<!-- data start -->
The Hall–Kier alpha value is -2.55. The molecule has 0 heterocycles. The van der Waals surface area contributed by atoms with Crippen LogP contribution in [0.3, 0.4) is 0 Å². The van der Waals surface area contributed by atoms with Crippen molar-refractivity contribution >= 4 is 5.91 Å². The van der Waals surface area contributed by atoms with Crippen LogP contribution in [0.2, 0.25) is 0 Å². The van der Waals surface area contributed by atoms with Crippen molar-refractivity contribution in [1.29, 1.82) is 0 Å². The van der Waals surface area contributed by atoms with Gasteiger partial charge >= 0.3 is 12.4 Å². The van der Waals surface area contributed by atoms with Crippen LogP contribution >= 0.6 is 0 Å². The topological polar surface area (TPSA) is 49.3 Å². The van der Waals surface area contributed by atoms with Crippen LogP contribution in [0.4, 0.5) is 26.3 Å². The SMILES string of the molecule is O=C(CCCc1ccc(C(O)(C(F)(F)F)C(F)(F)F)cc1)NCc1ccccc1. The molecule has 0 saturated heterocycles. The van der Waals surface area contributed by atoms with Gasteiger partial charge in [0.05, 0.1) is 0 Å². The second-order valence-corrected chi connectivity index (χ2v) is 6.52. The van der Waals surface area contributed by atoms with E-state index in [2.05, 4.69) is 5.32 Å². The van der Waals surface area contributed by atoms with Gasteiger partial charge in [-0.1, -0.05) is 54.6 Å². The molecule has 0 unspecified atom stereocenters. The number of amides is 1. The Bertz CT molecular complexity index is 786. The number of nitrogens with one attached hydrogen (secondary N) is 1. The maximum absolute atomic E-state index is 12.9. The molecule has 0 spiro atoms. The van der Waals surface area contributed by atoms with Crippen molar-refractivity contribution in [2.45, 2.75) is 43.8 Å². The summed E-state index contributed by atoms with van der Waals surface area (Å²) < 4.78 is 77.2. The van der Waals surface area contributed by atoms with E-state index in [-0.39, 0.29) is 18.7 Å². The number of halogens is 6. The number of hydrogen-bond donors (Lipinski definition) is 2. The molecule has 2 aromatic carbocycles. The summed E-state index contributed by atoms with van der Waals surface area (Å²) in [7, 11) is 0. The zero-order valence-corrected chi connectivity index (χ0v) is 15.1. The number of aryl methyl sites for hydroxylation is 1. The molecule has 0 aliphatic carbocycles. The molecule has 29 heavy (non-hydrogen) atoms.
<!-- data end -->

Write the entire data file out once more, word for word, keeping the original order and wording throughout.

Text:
The Hall–Kier alpha value is -2.55. The molecule has 0 heterocycles. The van der Waals surface area contributed by atoms with Crippen LogP contribution in [0.3, 0.4) is 0 Å². The van der Waals surface area contributed by atoms with Crippen molar-refractivity contribution >= 4 is 5.91 Å². The van der Waals surface area contributed by atoms with Crippen LogP contribution in [0.2, 0.25) is 0 Å². The van der Waals surface area contributed by atoms with Crippen molar-refractivity contribution in [1.29, 1.82) is 0 Å². The van der Waals surface area contributed by atoms with Gasteiger partial charge >= 0.3 is 12.4 Å². The van der Waals surface area contributed by atoms with Crippen LogP contribution >= 0.6 is 0 Å². The topological polar surface area (TPSA) is 49.3 Å². The van der Waals surface area contributed by atoms with Crippen LogP contribution in [0.4, 0.5) is 26.3 Å². The SMILES string of the molecule is O=C(CCCc1ccc(C(O)(C(F)(F)F)C(F)(F)F)cc1)NCc1ccccc1. The molecule has 0 saturated heterocycles. The van der Waals surface area contributed by atoms with Gasteiger partial charge in [0.05, 0.1) is 0 Å². The second-order valence-corrected chi connectivity index (χ2v) is 6.52. The van der Waals surface area contributed by atoms with E-state index in [2.05, 4.69) is 5.32 Å². The van der Waals surface area contributed by atoms with Gasteiger partial charge in [-0.1, -0.05) is 54.6 Å². The molecule has 0 unspecified atom stereocenters. The number of amides is 1. The Bertz CT molecular complexity index is 786. The number of nitrogens with one attached hydrogen (secondary N) is 1. The maximum absolute atomic E-state index is 12.9. The molecule has 0 spiro atoms. The van der Waals surface area contributed by atoms with Crippen molar-refractivity contribution in [2.45, 2.75) is 43.8 Å². The summed E-state index contributed by atoms with van der Waals surface area (Å²) < 4.78 is 77.2. The van der Waals surface area contributed by atoms with E-state index in [-0.39, 0.29) is 18.7 Å². The number of halogens is 6. The number of hydrogen-bond donors (Lipinski definition) is 2. The molecule has 2 aromatic carbocycles. The summed E-state index contributed by atoms with van der Waals surface area (Å²) in [7, 11) is 0. The zero-order valence-corrected chi connectivity index (χ0v) is 15.1. The number of aryl methyl sites for hydroxylation is 1. The molecule has 0 aliphatic carbocycles. The molecule has 29 heavy (non-hydrogen) atoms.